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On 09/21/2017 08:47 PM, Teqleez wrote:
> Hi all.
> I assume this is relevant not only for considerations related to
> the practical limit/benefit of increasing RAM in existing
> computers, but also regarding the specifications when buying new
> computers.
> - At the following amounts of RAM; 8GB -> 16GB -> 24GB -> 32GB ->
> 48GB -> 64GB, how much does the requirements for the graphics card
> memory increase with each step, if we assume the
> normal/daily/"permanent" usage to be 70-80% of the available RAM?
> This obviously depends on how many different VM's one has open, and
> how much video memory each one needs, but can we make an assumption
> on some sort of average number for this, to see if it is possible
> to find some kind of rule-of-thumb figures?
> For example, if we assume a "normal"(?!?) Qubes-OS user whose sole 
> reason for increasing memory is in fact to be able to run more
> Qubes simultaneously; how many more Qubes can he/she expect to be
> running per extra 8gb of RAM, and how much more will each such step
> "typically" require of the graphics card memory, if we assume a
> "linear" growth in the number of concurrently open Qubes?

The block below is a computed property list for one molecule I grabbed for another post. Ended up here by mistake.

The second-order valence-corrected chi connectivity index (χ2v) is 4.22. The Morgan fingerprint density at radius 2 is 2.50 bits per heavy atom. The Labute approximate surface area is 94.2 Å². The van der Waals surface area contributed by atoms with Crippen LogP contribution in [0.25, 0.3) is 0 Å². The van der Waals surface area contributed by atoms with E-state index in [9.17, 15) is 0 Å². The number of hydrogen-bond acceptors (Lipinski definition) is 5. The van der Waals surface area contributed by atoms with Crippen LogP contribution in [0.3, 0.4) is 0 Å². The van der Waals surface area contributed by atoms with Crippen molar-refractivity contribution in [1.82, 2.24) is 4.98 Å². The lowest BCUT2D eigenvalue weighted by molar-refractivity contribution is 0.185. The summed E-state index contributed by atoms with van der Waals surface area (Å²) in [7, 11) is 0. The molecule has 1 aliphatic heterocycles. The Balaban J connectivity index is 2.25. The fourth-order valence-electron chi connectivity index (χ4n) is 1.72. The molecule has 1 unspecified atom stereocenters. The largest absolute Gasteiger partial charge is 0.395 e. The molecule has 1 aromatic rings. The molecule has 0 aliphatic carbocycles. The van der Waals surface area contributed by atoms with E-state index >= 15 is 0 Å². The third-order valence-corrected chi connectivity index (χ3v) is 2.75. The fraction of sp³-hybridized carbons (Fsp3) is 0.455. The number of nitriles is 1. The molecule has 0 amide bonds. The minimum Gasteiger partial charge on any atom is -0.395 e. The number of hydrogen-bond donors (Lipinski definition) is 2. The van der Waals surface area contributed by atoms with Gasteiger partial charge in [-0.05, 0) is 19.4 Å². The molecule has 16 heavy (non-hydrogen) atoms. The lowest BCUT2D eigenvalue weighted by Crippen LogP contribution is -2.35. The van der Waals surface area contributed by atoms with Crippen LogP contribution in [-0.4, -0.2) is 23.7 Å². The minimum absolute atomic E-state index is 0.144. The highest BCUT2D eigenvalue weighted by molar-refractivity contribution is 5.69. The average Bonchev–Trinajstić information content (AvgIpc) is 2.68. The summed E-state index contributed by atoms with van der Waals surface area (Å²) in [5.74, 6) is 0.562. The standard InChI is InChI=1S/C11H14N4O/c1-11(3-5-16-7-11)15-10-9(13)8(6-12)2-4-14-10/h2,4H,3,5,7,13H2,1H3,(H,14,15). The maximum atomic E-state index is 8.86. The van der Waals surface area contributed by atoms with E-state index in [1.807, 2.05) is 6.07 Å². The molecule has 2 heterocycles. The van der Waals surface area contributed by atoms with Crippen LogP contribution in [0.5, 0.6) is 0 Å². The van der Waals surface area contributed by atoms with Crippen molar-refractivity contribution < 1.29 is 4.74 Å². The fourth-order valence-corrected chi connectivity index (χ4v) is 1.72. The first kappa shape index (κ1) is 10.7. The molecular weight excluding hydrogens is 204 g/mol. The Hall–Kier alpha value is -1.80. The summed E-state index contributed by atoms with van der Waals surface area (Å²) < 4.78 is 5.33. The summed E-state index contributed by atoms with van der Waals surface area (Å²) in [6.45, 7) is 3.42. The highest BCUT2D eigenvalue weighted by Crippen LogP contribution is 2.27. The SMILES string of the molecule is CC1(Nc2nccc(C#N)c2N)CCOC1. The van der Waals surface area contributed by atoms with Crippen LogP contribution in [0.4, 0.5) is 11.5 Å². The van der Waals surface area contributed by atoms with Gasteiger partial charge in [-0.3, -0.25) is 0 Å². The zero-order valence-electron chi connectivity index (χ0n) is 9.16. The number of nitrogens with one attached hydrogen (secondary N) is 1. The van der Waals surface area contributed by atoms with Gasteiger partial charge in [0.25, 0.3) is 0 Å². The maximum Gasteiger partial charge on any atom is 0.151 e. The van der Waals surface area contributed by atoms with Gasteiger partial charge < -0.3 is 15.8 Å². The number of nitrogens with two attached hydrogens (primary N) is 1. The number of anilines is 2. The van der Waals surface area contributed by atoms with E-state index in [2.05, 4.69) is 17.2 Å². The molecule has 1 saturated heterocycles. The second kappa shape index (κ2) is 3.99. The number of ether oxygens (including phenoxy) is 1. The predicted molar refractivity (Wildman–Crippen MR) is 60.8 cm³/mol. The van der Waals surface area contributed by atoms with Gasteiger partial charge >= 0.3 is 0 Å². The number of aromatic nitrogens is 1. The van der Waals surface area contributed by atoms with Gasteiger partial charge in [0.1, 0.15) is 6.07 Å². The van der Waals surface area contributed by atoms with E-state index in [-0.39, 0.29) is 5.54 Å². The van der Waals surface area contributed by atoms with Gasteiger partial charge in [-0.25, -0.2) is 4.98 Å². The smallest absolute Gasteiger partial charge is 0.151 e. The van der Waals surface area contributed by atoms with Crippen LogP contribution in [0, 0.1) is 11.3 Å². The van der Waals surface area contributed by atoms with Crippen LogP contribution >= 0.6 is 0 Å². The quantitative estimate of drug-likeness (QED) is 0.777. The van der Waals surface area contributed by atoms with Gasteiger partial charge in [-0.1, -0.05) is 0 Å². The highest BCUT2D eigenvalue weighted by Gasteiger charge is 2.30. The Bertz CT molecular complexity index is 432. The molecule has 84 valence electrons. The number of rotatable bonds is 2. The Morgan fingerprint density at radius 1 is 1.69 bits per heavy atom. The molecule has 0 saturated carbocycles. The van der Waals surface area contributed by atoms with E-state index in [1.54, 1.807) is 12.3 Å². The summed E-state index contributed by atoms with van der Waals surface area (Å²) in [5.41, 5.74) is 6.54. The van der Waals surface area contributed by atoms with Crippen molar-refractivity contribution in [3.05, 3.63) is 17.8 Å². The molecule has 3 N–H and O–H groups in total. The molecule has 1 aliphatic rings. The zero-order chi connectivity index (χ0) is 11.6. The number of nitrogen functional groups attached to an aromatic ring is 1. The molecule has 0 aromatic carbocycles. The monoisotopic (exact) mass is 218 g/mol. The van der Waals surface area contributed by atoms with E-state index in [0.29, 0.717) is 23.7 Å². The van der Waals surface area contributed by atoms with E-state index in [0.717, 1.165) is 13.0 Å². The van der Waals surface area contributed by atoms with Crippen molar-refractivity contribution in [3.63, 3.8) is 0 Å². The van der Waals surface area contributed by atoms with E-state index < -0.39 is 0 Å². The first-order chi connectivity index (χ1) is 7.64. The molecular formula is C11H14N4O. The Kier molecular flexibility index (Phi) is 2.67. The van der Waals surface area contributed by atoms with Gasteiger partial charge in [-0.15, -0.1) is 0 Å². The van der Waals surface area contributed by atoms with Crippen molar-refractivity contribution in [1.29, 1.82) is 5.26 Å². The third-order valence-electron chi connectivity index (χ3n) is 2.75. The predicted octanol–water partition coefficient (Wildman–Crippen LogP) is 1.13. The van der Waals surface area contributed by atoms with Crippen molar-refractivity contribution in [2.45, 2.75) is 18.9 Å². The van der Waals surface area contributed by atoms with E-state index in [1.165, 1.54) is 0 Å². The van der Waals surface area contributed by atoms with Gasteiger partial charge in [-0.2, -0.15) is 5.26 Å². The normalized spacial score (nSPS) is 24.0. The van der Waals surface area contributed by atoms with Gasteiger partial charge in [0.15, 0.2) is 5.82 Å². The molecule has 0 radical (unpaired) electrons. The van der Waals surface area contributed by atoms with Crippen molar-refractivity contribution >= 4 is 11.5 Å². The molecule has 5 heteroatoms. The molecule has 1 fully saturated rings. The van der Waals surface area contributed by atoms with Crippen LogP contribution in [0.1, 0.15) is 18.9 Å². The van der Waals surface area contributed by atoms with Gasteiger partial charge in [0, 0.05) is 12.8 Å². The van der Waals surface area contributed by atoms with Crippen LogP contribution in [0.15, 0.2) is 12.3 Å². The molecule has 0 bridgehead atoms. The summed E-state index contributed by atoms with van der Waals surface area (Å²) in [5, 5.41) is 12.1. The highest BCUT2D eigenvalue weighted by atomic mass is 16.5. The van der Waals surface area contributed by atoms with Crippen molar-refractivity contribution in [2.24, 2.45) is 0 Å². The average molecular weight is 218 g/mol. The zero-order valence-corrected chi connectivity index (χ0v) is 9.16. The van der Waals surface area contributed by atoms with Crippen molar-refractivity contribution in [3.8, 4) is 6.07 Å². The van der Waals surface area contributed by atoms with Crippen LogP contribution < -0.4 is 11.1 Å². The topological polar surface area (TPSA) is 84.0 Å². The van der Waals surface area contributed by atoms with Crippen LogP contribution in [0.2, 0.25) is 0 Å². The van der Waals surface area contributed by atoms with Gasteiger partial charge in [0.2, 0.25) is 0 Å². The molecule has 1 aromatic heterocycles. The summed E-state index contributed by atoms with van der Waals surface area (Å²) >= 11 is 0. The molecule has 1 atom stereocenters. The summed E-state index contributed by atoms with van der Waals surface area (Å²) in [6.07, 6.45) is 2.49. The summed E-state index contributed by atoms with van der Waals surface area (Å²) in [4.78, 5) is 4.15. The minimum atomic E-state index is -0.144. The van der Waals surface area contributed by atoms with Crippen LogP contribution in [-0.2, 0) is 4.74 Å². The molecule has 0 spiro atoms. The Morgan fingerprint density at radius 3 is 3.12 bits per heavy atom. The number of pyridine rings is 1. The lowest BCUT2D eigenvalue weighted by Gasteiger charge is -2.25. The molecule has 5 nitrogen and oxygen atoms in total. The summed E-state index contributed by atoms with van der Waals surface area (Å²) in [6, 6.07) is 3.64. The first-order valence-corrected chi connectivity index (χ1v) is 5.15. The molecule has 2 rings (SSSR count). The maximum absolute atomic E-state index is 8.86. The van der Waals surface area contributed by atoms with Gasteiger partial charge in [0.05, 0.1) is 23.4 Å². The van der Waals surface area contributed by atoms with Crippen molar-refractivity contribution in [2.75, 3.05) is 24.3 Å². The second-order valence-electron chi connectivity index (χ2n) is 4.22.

> I am guessing that with the capacity to run (increasingly) many
> Qubes, the amount of applications running in each one will be
> lower, to the point where we most often choose to run
> "one-app-qubes". For the sake of this example we could also assume
> that this example user is a "lazy" person who will not bother
> configuring minimal templates, but only use the default shipped
> fedora-24(++) template for each one, just for the sake of
> simplicity and playing around with these numbers a bit.

IMHO there is no real connection between RAM used by the OS and apps,
a and the RAM ins your VGA. (VRAM)

VRAM is used for:
- - game (3D) data rendering, which is out of scope in case of Qubes
(maybe if you using Compiz with fancy desktop effects)

- - display rendering.

The later is still need more and more VRAM because of the bigger and
bigger common resolutions Like:
800x600 -> 1024x768 -> 1920x1080 -> 2560x1080 -> 4K -> 8K -> etc.

So you still need more and more VRAM to render all your pixels in your
screens. These can be multiplied if you start using multi-monitor setups

But these needs are not growing as fast as your conventional RAM needs.
I'm using 3xHD screens, and the 512Mb VRAM used by the integrated VGA
is still enough for that,  while my OS has 16Gb RAM.

- -- 
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